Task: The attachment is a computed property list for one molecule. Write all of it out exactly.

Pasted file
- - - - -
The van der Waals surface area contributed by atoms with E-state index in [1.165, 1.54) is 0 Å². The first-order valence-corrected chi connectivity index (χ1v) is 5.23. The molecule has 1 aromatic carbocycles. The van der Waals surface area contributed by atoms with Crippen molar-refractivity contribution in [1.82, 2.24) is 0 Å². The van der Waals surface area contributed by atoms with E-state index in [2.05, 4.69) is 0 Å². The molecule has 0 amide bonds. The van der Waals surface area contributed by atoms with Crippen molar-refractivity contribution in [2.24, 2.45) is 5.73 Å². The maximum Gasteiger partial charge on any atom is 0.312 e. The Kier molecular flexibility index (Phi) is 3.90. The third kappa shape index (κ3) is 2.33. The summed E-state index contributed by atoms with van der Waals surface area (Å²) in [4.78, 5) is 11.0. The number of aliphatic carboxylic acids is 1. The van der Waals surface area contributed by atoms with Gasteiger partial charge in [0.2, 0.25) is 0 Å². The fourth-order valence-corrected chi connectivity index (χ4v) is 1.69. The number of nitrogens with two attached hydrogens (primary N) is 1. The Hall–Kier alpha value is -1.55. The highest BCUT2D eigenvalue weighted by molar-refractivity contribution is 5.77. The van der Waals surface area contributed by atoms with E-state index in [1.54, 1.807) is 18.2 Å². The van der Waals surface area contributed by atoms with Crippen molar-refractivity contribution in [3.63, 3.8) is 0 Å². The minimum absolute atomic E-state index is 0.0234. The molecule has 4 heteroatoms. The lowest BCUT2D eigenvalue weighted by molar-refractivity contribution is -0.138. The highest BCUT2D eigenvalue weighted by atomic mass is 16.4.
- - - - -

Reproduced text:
The van der Waals surface area contributed by atoms with E-state index in [1.165, 1.54) is 0 Å². The first-order valence-corrected chi connectivity index (χ1v) is 5.23. The molecule has 1 aromatic carbocycles. The van der Waals surface area contributed by atoms with Crippen molar-refractivity contribution in [1.82, 2.24) is 0 Å². The van der Waals surface area contributed by atoms with E-state index in [2.05, 4.69) is 0 Å². The molecule has 0 amide bonds. The van der Waals surface area contributed by atoms with Crippen molar-refractivity contribution in [2.24, 2.45) is 5.73 Å². The maximum Gasteiger partial charge on any atom is 0.312 e. The Kier molecular flexibility index (Phi) is 3.90. The third kappa shape index (κ3) is 2.33. The summed E-state index contributed by atoms with van der Waals surface area (Å²) in [4.78, 5) is 11.0. The number of aliphatic carboxylic acids is 1. The van der Waals surface area contributed by atoms with Gasteiger partial charge in [0.2, 0.25) is 0 Å². The fourth-order valence-corrected chi connectivity index (χ4v) is 1.69. The number of nitrogens with two attached hydrogens (primary N) is 1. The Hall–Kier alpha value is -1.55. The highest BCUT2D eigenvalue weighted by molar-refractivity contribution is 5.77. The van der Waals surface area contributed by atoms with E-state index in [1.54, 1.807) is 18.2 Å². The van der Waals surface area contributed by atoms with Crippen molar-refractivity contribution in [3.63, 3.8) is 0 Å². The minimum absolute atomic E-state index is 0.0234. The molecule has 4 heteroatoms. The lowest BCUT2D eigenvalue weighted by molar-refractivity contribution is -0.138. The highest BCUT2D eigenvalue weighted by atomic mass is 16.4.